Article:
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Bernadette Mineo, PhD, OTR/L; Beth Hathaway, OTD, OTR/L; Monali Kadkade, MS, B.O.Th., OTR/L


Over the past decade a debate has ensued in the US regarding the clinical doctorate in occupational therapy (OT) and whether to require a doctorate to become an occupational therapist. Little discussion has occurred regarding the potential implications on the global community of occupational therapists, and there have been no attempts to ascertain the views of international OT faculty and practitioners. This study surveyed international OT faculty regarding their perceived need for and value of graduate education, particularly at the doctoral level, for OT faculty and practitioners in their countries. Fifty-three OT faculty from WFOT approved programs in eight countries participated. Most of the respondents felt that a doctorate should not be required to enter the profession and that it was unlikely their countries would follow suit if the entry-level in the US was a clinical doctorate. Some participants commented that the US would isolate itself with this requirement and that research doctorates, particularly in disciplines other than OT, are necessary for faculty development. While the results of this survey should be viewed as preliminary given the limited sample, further surveys of OT faculty and practitioners worldwide are recommended, especially in consideration of international occupational therapists who might immigrate to the US.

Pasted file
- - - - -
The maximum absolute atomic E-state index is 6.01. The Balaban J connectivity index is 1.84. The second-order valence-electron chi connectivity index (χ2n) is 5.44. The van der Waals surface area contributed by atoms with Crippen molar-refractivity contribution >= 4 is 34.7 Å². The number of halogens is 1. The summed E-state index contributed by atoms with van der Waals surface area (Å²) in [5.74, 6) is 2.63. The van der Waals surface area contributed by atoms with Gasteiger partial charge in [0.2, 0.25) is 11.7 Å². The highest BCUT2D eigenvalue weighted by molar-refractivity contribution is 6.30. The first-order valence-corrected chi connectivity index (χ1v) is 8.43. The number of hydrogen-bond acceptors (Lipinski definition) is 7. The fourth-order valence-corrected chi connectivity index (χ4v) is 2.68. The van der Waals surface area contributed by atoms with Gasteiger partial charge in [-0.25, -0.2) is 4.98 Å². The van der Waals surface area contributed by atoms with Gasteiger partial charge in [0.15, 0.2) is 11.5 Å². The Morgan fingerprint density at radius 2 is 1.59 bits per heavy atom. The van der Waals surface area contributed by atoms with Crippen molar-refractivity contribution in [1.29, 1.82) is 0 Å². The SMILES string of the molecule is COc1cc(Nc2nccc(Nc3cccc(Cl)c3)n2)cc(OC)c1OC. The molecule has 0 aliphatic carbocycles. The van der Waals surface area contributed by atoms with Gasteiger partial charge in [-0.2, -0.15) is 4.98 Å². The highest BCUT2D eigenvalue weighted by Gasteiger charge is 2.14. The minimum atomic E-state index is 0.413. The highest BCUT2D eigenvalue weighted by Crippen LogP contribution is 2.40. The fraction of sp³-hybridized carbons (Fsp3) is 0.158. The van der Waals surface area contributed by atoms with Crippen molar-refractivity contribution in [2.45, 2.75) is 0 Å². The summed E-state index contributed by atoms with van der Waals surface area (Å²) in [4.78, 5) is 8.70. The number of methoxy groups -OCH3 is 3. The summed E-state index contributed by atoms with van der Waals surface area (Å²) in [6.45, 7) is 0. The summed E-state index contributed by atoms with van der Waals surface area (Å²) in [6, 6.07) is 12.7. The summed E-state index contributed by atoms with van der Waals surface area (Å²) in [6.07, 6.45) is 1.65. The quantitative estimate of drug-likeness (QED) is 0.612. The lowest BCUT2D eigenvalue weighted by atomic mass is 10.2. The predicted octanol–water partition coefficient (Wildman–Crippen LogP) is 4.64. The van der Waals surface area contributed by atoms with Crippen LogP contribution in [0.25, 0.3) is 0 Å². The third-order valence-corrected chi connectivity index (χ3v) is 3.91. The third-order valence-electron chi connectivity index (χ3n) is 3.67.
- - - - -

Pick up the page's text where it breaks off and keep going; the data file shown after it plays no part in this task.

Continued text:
The authors report no conflicts of interest to disclose